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| Feeding of Herb Plants |
Answered by: Inge Poot
Question from: Maria Marion
Posted on: May 28, 2002
I have a small herb garden in Florida that I was hoping to develop into a useful and good one that would last me for a long time. I was hoping you could answer a few questions. Do herb plants need to have some sort of plant food given to them to thrive? I have asked around my local nurseries and I have had tomato plant food recommended to me. Is this true? Is there something better? Do they actually need anything? Most of my herbs are for culinary purposes so that I would not want to use any sort of poisonous substance on them. Should they be fertilized? If so, what should be used?
Herbs should not be as heavily fertilized as most vegetables, because lush growth has less flavour than slightly stressed growth. Give your herbs the correct amount of light -and for most herbs that means full sun - and the correct drainage and again for most herbs that means sharp drainage and only fertilize if they seem to grow too slowly. This will happen as the soil becomes depleted, but usually -again depending very much on the soil you started with - the first year they will be OK as long as you worked in compost to make the soil friable and moderately fertile, before planting your herbs.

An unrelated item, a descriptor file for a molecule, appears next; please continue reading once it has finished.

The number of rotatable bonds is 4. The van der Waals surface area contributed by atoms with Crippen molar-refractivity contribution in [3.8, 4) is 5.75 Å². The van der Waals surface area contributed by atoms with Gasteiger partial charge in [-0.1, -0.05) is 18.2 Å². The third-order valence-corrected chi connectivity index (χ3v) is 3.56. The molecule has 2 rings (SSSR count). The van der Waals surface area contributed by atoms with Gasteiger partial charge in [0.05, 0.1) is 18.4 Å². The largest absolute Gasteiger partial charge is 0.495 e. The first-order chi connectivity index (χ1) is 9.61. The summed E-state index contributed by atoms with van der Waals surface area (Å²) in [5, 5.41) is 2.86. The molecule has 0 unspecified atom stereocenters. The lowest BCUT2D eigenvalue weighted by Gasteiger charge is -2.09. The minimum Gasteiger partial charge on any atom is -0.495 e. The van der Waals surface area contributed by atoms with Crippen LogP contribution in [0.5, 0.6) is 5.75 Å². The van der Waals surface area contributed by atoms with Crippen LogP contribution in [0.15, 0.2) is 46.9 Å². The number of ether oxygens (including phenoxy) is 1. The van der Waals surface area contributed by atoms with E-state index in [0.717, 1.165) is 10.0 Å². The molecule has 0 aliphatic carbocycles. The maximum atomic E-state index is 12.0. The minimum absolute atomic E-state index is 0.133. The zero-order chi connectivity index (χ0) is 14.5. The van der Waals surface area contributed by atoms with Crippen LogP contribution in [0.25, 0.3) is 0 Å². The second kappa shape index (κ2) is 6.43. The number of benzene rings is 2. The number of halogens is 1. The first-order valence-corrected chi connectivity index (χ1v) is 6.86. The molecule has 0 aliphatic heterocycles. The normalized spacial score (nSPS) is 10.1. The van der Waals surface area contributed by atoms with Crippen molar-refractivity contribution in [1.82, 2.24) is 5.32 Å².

When you do fertilize we would recommend a seaweed additive such as Maxicrop seaweed fertilizer, because it is wholly organic and replenishes micronutrients, usually the first to disappear from a soil. If you must fertilize you can of course use a tomato fertilizer. However, if you grow your own herbs, you may as well try to eliminate anything not organic if at all possible. Therfore we would recommend a more organic procedure by using a fish fertilizer such as Richters’ Lakefish fertilizer. The latter is as organic as complete fertilizers are made at present and if someone starts to produce something completely organic, we will be the first to carry it! We have investigated many socalled "organic" balanced fertilizers and have found that they are not completely organic. The one we offer is the closest to that ideal. Check our web-site www.richters.com under the "Q&A" heading in the "News & Info" section of the site. Click on "Search Question & Answers" and type in "fertilizer", to find more about the problem of producing organic fertilizers..